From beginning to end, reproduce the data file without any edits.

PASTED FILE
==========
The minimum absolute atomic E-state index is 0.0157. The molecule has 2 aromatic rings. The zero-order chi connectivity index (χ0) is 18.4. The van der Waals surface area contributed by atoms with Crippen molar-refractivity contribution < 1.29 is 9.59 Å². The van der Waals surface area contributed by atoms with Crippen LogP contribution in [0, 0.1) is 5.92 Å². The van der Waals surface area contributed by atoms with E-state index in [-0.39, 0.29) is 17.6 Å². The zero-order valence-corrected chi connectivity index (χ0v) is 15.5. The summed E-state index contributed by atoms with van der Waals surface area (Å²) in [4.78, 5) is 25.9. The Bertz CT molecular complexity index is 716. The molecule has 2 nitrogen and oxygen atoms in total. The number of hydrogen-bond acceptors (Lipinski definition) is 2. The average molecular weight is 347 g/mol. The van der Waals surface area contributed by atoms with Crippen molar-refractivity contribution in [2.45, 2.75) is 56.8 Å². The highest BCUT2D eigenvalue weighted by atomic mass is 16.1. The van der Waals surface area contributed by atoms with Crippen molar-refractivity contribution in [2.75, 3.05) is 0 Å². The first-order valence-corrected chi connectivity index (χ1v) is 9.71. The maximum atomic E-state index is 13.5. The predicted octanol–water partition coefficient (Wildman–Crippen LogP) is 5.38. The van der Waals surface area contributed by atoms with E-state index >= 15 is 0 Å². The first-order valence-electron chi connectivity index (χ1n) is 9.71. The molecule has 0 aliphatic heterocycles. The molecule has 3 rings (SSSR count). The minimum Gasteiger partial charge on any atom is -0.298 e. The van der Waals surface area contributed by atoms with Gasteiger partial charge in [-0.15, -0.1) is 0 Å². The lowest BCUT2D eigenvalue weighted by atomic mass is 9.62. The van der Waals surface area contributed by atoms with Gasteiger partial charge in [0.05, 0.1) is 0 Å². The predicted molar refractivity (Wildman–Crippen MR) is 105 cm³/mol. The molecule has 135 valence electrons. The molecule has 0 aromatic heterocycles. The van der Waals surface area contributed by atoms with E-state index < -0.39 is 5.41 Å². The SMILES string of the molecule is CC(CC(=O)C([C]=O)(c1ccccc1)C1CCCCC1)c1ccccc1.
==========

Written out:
The minimum absolute atomic E-state index is 0.0157. The molecule has 2 aromatic rings. The zero-order chi connectivity index (χ0) is 18.4. The van der Waals surface area contributed by atoms with Crippen molar-refractivity contribution < 1.29 is 9.59 Å². The van der Waals surface area contributed by atoms with Crippen LogP contribution in [0, 0.1) is 5.92 Å². The van der Waals surface area contributed by atoms with E-state index in [-0.39, 0.29) is 17.6 Å². The zero-order valence-corrected chi connectivity index (χ0v) is 15.5. The summed E-state index contributed by atoms with van der Waals surface area (Å²) in [4.78, 5) is 25.9. The Bertz CT molecular complexity index is 716. The molecule has 2 nitrogen and oxygen atoms in total. The number of hydrogen-bond acceptors (Lipinski definition) is 2. The average molecular weight is 347 g/mol. The van der Waals surface area contributed by atoms with Crippen molar-refractivity contribution in [2.45, 2.75) is 56.8 Å². The highest BCUT2D eigenvalue weighted by atomic mass is 16.1. The van der Waals surface area contributed by atoms with Crippen molar-refractivity contribution in [2.75, 3.05) is 0 Å². The first-order valence-corrected chi connectivity index (χ1v) is 9.71. The maximum atomic E-state index is 13.5. The predicted octanol–water partition coefficient (Wildman–Crippen LogP) is 5.38. The van der Waals surface area contributed by atoms with E-state index >= 15 is 0 Å². The first-order valence-electron chi connectivity index (χ1n) is 9.71. The molecule has 0 aliphatic heterocycles. The molecule has 3 rings (SSSR count). The minimum Gasteiger partial charge on any atom is -0.298 e. The van der Waals surface area contributed by atoms with Gasteiger partial charge in [-0.15, -0.1) is 0 Å². The lowest BCUT2D eigenvalue weighted by atomic mass is 9.62. The van der Waals surface area contributed by atoms with Gasteiger partial charge in [0.05, 0.1) is 0 Å². The predicted molar refractivity (Wildman–Crippen MR) is 105 cm³/mol. The molecule has 135 valence electrons. The molecule has 0 aromatic heterocycles. The van der Waals surface area contributed by atoms with E-state index < -0.39 is 5.41 Å². The SMILES string of the molecule is CC(CC(=O)C([C]=O)(c1ccccc1)C1CCCCC1)c1ccccc1.